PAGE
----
Some of the tools we use on board Gaviidae are very boat specific, such as an Impeller Puller. Others are more universal and can be used for many purposes.


This little device was recommended by an instructor teaching a women’s diesel class. Since we’ve gotten it we’ve used it to find missing bits/tools that have been dropped below the engine, investigate the underside of the RV, and to view areas of the boat that are impossible to get to. It connects to your mobile device via an app, includes a light to brighten dark areas, and a camera for taking pictures.

We use this vacuum for the heavy duty clean-up such as vacuuming brightwork scrapings or bug carcasses from the cockpit. Recommend getting a second battery.

Mike Gozzard had one of these made by Stanley and Dan borrowed it on a few occasions. He looked all over for one but they were no longer made. Bostitch makes one that is essentially the same and it’s small enough to fit in a holiday stocking! If you can’t find it on Amazon, do a Google search for it.

We had been looking at headlamps for several years – just hadn’t found one that met all our requirements. Until we took a closer look at the Mantus headlamp. This lamp comes on with a red light first so it doesn’t immediately screw up your night vision, the next click turns on a white light followed by a brighter white light. The fourth click turns into a flashing emergency light. Even better it’s waterproof down to 10 meters so if you need to check your keel or anchor, now you’ve got a light to do it. Oh – it also has a rechargeable battery and a wrist strap if don’t want to wear it on your head.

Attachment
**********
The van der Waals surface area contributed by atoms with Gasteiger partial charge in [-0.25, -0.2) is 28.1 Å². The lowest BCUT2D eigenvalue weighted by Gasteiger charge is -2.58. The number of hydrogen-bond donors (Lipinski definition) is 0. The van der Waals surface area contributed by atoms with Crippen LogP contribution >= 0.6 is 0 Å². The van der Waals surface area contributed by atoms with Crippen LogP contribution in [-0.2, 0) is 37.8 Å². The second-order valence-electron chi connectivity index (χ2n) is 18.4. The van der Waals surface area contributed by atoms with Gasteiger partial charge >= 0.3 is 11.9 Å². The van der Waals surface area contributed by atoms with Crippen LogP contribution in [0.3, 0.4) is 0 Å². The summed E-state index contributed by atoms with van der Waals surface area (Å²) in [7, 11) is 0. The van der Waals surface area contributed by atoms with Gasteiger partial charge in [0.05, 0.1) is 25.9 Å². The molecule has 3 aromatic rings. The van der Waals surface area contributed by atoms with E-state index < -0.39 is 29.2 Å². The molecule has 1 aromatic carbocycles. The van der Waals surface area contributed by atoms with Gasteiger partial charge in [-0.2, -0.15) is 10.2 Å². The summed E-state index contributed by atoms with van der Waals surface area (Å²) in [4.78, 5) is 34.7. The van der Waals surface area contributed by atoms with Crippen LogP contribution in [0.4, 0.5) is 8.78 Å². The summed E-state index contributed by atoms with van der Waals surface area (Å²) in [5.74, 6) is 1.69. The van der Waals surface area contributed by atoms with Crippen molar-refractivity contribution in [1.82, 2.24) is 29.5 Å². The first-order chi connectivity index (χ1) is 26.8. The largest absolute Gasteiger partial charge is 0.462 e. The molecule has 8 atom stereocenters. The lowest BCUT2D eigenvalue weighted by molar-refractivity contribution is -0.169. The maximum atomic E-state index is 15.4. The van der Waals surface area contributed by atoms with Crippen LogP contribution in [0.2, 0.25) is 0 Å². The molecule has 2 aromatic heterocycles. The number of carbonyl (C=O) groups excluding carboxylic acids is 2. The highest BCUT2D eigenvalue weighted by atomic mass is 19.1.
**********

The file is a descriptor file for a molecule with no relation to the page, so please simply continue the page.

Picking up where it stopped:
2024 Update – the new model is slightly smaller and lighter, it also charges via a USB-C connection.

Yes, we know that you can pull an impeller with pliers. But after watching a pro wrestle with ours (we were getting a lesson) using pliers and then switching to an impeller puller when the pliers didn’t work we decided that this was a tool we wanted onboard. Plus it reduces the chance of tearing the impeller blades and losing bits into the cooling system. While we only use this device once a year, our fellow sailors have appreciated that we have one to loan when they encounter sticky or even deteriorating impellers. Note: there are different sizes – make sure you get one that fits your boat.

We purchased this in 2017 and have used it extensively to remove the Cetol finish on our companionway doors, accent strips, and toe rail. A heat gun is essential when stripping brightwork!

I was trying to find tools that would help me scrape out varnish in the small grooves on our teak wheel and in tiny corners on the companionway doors. I started looking for dental tools when I found these.

These siphons work fabulously. We purchased a set of two and use one exclusively for diesel and the other for water. We store them in clearly marked ziploc bags to make sure we don’t mix them up. It’s amazing how fast they can empty a jerry can without making a mess! Be sure you get the siphons with GLASS balls in the working end.

Dan uses this when filling our water tanks to gauge how much goes into each tank – helps avoid a half-filled tank due to an airlock.

We have a number of these in the large and smaller sizes. We use them to organize all of the spare boat parts and tools. They stack well and are durable even when dropping them into the lazarette. Note: we bought a small one for the dinghy and it is not watertight.

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